body movement and frame mounted cages - JKowners.com : Jeep Wrangler JK Forum
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post #1 of 17 Old 01-04-2019, 10:46 AM Thread Starter
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body movement and frame mounted cages

Hey y'all I have a genright cage for my jku, I've been told that mounting to the frame was a no-go as the body moves too much compared to the frame. I was wondering if there are stiffer body mounts that would allow less movement in the body and reduce rattling of the body and cage meeting? if anyone has any input I'd greatly appreciate it!
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post #2 of 17 Old 01-04-2019, 12:15 PM
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Originally Posted by Brady Phelan View Post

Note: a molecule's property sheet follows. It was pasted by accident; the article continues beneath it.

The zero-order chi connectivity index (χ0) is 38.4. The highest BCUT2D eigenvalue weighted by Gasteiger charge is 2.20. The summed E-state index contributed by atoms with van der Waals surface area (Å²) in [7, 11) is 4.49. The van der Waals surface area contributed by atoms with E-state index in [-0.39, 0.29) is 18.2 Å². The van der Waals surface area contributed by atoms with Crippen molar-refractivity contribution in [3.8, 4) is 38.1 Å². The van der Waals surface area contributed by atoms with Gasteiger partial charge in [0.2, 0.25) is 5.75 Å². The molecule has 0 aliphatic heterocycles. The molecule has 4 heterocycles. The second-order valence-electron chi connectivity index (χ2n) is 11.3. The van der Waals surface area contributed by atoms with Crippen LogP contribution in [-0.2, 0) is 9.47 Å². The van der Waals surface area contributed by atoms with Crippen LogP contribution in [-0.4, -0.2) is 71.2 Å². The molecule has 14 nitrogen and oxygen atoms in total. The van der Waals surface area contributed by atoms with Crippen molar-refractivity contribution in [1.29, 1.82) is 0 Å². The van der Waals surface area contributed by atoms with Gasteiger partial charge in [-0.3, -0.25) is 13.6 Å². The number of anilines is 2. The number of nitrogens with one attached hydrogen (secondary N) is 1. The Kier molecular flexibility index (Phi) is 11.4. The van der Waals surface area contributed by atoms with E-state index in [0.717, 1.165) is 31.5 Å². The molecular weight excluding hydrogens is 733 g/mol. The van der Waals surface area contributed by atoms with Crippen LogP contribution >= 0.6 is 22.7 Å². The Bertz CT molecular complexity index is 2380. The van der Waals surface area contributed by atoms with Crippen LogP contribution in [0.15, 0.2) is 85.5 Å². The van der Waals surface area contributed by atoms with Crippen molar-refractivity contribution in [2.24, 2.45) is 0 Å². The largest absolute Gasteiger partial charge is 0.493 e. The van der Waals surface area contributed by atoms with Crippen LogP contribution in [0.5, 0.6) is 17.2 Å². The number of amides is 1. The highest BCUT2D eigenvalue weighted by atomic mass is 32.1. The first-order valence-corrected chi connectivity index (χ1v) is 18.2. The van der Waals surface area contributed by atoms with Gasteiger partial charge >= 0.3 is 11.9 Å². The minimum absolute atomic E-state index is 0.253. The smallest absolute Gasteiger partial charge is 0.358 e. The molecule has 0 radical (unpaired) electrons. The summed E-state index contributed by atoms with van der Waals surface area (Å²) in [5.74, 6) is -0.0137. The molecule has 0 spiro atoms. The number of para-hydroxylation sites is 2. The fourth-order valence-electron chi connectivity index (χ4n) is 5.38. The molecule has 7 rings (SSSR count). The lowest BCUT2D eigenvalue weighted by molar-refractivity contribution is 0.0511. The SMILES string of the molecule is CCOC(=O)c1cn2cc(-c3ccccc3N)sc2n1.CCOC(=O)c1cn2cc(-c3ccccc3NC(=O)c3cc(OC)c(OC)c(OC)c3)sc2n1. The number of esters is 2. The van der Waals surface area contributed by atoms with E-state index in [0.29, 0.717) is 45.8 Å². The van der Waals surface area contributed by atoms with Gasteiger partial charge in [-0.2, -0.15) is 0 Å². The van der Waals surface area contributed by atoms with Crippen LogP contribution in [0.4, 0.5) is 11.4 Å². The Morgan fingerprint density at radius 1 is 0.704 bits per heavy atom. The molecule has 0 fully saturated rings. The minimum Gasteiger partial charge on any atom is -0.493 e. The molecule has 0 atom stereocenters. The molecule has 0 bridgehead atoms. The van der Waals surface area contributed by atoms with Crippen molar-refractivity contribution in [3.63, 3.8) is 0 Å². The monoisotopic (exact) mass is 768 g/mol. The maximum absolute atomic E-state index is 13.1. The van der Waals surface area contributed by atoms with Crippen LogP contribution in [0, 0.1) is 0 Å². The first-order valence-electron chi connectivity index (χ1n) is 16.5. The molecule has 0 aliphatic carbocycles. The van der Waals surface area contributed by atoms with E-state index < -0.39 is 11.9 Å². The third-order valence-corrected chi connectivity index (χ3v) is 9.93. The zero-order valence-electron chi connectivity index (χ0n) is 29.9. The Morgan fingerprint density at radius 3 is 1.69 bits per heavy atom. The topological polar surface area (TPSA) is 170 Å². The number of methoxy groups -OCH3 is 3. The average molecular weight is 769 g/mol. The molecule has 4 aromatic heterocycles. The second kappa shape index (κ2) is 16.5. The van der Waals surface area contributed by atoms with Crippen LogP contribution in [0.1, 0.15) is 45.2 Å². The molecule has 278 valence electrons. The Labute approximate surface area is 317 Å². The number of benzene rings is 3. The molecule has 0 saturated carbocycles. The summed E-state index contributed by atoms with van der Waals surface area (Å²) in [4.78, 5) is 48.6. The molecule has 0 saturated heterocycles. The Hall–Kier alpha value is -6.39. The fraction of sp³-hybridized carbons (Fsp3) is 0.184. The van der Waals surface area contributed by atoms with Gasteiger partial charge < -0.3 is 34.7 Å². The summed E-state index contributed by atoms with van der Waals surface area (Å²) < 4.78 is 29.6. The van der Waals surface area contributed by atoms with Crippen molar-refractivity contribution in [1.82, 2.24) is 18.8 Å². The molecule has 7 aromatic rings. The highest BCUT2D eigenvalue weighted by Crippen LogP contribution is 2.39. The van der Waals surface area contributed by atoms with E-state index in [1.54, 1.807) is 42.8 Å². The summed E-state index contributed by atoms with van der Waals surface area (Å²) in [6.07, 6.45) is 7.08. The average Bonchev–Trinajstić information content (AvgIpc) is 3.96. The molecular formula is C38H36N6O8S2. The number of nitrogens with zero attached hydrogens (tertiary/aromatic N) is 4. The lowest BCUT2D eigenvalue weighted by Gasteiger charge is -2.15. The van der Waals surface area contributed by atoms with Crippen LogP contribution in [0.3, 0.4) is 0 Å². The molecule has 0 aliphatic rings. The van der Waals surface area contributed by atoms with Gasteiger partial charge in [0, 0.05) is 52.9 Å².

Hey y'all I have a genright cage for my jku, I've been told that mounting to the frame was a no-go as the body moves too much compared to the frame. I was wondering if there are stiffer body mounts that would allow less movement in the body and reduce rattling of the body and cage meeting? if anyone has any input I'd greatly appreciate it!
Who told you it was a no-go?

Generally cages are mounted to the frame through bushings too.

Energy suspension makes a body mount kit that uses stiffer bushings.

Once you've added cage mounts (bushed) to the frame your body movement will be roughly nill.


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post #3 of 17 Old 01-04-2019, 12:22 PM
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This thread has my two favorite topics.
Genright cages and bush
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post #4 of 17 Old 01-04-2019, 04:14 PM